It is not so easy though. As William Damon, PhD, a noted educationist and professor at Brown University, US, puts it, “Parents today are afraid of their children. It is disgusting, “not because of physical threats, but a kind of emotional blackmail... Some children have this nasty habit of applying pressure on parents whenever they have trouble getting their way. Take for example, temper tantrums. It is good for parents to hold the line. But, holding the line calls for a sense of conviction. If you want to succeed on that account, you have to set an example to your child. More so, with a touch of humour: It has to be a two-way signal post. You can’t ask your child to brush their teeth soon after they get up in the morning, if you don’t practice the act yourself.”
“Not all of today’s parental pressures,” as Damon observes, “are induced by the parent’s own worries or sense of responsibility.” For one thing, children’s age-old outbursts are still with us; and, it has been astonishing for one to observe so many parents of young children nowadays yielding to their children’s tantrums without a second thought. “Over the years, children who get away with their tantrums learn more subtle and more effective ways of exerting emotional pressure on parents.” Damon adds, “Getting a child to take ‘no’ for an answer is difficult in a cultural setting where children are taught the primacy of their own feelings.”
Damon illustrates a classical example, his own ‘mistake,’ to drive home the point. “One incident that I remember,” he notes, “with clarity occurred when my two oldest children were still in grade school. It was a weekend, and I was in charge of them for lunch. They requested McDonald’s because of a special promotion that they had heard about, but I could not bear the thought of another fast-food meal. I offered a number of alternatives that my children rejected summarily. Their badgering persisted, heightening in intensity. Finally, in desperation, I told them that McDonald’s was closed that day because it was a weekend. They bought the story and we ate at home. But, even as the words left my mouth, I was incredulous that I was saying such a thing. I am even more stunned that I could have reached such a state. My response to my children violated practically every belief that I have about parental communication.”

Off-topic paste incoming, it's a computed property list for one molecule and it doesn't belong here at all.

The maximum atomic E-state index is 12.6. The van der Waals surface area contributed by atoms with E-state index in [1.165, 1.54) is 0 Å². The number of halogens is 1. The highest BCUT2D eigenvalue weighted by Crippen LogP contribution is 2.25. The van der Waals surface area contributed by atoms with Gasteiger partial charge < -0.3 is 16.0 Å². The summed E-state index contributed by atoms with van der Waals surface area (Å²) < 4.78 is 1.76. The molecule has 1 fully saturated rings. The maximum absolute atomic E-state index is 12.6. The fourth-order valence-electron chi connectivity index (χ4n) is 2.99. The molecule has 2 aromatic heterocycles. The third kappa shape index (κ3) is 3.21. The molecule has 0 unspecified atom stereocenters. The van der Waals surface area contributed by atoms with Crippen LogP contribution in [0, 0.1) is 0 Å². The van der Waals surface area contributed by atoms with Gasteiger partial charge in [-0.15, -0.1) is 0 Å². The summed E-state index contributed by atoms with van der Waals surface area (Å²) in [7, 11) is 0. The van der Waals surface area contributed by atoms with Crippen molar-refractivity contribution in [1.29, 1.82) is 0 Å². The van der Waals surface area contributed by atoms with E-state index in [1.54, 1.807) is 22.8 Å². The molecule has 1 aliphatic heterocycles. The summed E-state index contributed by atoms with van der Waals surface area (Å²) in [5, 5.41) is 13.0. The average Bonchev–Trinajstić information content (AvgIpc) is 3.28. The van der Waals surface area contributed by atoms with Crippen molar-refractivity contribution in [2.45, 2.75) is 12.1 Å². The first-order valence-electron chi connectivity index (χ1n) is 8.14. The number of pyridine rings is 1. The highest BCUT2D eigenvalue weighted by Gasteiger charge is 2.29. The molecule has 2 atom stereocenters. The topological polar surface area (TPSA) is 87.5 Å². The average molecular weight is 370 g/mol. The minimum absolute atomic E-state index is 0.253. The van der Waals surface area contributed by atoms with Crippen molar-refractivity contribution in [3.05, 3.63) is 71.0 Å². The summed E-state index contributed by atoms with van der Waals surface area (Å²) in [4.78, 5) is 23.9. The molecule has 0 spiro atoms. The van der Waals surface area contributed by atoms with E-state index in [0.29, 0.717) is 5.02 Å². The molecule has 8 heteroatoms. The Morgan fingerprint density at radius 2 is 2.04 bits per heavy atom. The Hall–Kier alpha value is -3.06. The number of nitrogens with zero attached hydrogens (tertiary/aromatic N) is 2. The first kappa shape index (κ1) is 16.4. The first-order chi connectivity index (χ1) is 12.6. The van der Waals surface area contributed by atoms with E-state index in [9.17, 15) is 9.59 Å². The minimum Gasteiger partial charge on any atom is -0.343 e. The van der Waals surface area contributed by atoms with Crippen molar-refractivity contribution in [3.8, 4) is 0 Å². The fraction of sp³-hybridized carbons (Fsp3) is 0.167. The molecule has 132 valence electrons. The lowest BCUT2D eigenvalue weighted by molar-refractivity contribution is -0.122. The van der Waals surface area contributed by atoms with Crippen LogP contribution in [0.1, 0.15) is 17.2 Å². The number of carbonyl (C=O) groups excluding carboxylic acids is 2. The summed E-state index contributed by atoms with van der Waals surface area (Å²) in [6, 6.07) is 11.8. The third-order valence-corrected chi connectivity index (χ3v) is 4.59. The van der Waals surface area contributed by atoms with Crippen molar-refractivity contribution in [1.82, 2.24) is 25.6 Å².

Damon elaborates, “This is no easy time for parenting. Strains on family life run the gamut from the economic to the emotional. And, the spiritual lines that run from generation to generation, the lines that have always created connections and channels of communication between parent and child, are fraying in the uncertain winds of modern times.” Add to this the loss of family ‘control,’ the trouble is both perceived and real. “Many parents have lost confidence in their moral authority. Because, they have missed the wood for the trees, and mixed up the cultural relativism of our times with the disquieting cultural wars, and noisy, politicised arguments. All of us are so accustomed to our own drawbacks, a morass of modern culture.”
Now, the big question: how can parents, especially fathers, give children complete direction when the culture around us sends out little more than a cacophony of skewed, dangerous signals? To quote sociologist Amitai Etzioni, “Many parents point to the great difficulty that they have in teaching their children right from wrong. They remind us that they are fighting a culture that bombards their kids with unwholesome messages... A community that is more respectful of children would make parenting a less taxing and more fulfilling experience.” To which, one could as parents add a few nuggets of wisdom. That good parenting need not await any transformation in society at large. In every corner of the world today, as in societies throughout the ages, there are always instances of parents who are resisting the general cultural trends and are establishing great families. Good parenting is certainly possible in even the most difficult, dissipated, or taxing, circumstances.
When a father, for instance, honestly assets his own needs to a child in an empathic manner, it builds both the child’s self-regard and the child’s trust in the parent-child relationship. How many fathers do that, or try in right earnest? Not many. Yet, there are a few who do. As one mother notes: “My husband did practically everything for our first child from the word go. He did not just change his diapers; he gave him bath and also draped him up neatly on his own. He gave him the first early lessons on toilet training; he even washed our son’s clothes when he soiled them with stools. He would also put our son to sleep, arrange to ‘spoon-feed’ him whenever he had the time. He took the pressure away in several other simple, small ways. And, for a working lady, that’s a boon. I had time to work in office and tend to the needs of my family without ado. With the arrival of our second child, we have again struck the right balance, albeit my husband is too busy now. So, I work part-time... just to keep in touch with my career, without compromising on the parental needs of my kids.”
Talk of balance. This is what good parenting is all about. More so, for a father. Because, parenting does not come to ‘him,’ as naturally as it does for a mother. Yet, the fundamental skills can be acquired. What’s more, the rewards are enormous. When a dad brings up a child, with all the affection, love, and sincerity, more so by being strict without being too rigid, he grows in his own vision — all by himself and also in his better half’s happy, harmonious estimate, or index.